A&S give many examples aimed to convince us that the meaning of expressions is what their authors intended to say. First, they tell us that speech (I include by this word any form of communication) is an intentional activity; when intentionality is absent there is no meaning: an accidental sand formation that looks like the word "cat" is meaningless. Further, they tell us that meaning depends on the intentional choice of language by the speaker; otherwise, the same word can be ambiguous ("canard", as A&S point out, has a different meaning in French and in English). They also give many examples of speech "infelicities" and malapropism aimed to convince us that it is the intended message and not its failed execution that we care about (133-35). After considering and dismissing several well-known challenges to their position (e.g., that in multi-person parliaments it is unlikely that we will find any unified meaning, 171-73) they consider several competing approaches to statutory and constitutional interpretation ("originalism," "textualism," "dynamic interpretation" etc.), and argue against all of them with various degrees of vehemence (191-219).

This part of the book raises many issues I cannot comment on here, but on the central points I did not find A&S's arguments convincing because I don't think they address the most serious challenges to their position. Most fundamentally, their argument seems to be self-defeating: By their own light the word "meaning" can only mean what they say it does if speakers intend to convey that content when they use it. But this is an empirical question. True, there are occasions on which it is plausible to assume that this is what people intend when they use the word "meaning," and the many examples A&S give may be read as empirical evidence showing exactly this. But it is difficult to generalize from such examples: literary theorists could provide a host of examples in which the word "meaning" is used with little regard for authors' intentions. A&S would surely reply that what these theorists are doing is not looking for the meaning of the text, regardless of what they say they are doing. But they cannot make such an argument: if what literary theorists mean when saying "meaning" is not intended speech, then at least for them the word "meaning" does not mean what they say it does.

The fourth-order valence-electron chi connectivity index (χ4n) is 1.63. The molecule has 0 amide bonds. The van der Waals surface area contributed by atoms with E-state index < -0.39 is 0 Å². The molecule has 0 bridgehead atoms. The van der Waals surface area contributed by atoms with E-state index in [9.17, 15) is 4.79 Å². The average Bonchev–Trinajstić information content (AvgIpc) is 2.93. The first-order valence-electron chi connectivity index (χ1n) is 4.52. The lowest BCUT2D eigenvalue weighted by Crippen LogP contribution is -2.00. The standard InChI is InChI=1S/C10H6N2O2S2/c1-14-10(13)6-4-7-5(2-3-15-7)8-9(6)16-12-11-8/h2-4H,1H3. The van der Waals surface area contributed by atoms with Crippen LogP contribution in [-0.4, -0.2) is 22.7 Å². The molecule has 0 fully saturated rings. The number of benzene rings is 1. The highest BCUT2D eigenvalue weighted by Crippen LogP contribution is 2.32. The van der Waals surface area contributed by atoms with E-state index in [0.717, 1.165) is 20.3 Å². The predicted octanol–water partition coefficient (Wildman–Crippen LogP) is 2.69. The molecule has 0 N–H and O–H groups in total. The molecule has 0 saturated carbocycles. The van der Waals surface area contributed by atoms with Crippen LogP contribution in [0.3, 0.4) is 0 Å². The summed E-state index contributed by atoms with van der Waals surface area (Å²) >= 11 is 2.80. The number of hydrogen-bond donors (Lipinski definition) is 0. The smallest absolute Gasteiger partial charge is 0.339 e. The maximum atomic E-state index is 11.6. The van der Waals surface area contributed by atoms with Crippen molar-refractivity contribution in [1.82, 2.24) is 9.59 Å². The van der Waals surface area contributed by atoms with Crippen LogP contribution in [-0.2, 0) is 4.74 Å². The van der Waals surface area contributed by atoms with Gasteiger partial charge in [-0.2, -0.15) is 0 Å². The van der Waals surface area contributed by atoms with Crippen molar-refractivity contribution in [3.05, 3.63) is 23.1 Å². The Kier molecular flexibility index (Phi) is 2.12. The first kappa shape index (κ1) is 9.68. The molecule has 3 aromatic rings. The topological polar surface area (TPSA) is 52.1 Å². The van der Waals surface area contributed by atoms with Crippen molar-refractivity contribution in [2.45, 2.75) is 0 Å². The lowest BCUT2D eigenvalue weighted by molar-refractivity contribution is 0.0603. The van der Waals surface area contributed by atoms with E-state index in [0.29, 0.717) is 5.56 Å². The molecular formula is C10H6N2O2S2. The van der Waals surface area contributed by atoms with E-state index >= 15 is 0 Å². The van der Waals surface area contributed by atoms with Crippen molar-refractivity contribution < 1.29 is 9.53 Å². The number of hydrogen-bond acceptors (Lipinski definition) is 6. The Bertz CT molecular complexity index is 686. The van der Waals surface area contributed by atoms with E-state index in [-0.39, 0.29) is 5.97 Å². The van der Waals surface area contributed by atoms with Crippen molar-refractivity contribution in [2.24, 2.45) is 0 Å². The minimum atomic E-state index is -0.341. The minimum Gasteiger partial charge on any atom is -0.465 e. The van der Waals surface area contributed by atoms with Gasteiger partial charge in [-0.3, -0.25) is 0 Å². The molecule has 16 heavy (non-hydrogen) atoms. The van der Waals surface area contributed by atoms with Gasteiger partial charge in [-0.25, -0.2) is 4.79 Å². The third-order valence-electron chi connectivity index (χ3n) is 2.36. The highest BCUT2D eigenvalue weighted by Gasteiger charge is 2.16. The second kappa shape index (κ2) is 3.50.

Additional examples are provided by cases of failure to convey an intended message: if I say "cat" and intend by it the entire United States Constitution, then according to A&S this is the meaning of my word. A&S consider such a challenge and bite the bullet (199), but I doubt their view represents what most people understand the meaning of "meaning" to be. It seems to me that most people would say that though the speaker intended to say something, she failed and her words mean something else. The examples of slips of the tongue that they provide (for instance, saying "autobahn" when meaning ottoman), which are aimed to show how intentions trump utterance, hardly help their case. Such examples are entirely consistent with a plausible theory of utterance meaning, which would recognize the possibility of errors of this sort, and would allow for charitable emendations in order to guarantee intelligibility where without them the sentence would be nonsensical or absurd. The relevant test for their claim, therefore, is a case in which the slip of the tongue produces a meaningful, plausible sentence; and in such a case it is not at all clear that most people would take the "meaning" of the sentence to be the intended information and not the one conveyed by the words. If I say "turn right" intending to say "turn left", it is plausible to say that the meaning of what I said is turn right, regardless of my intentions. If I am right about this, it shows that at least as far as language use is concerned the word "meaning" has multiple meanings; and what we need then is an argument in favor of preferring one meaning over others, at least in the legal context.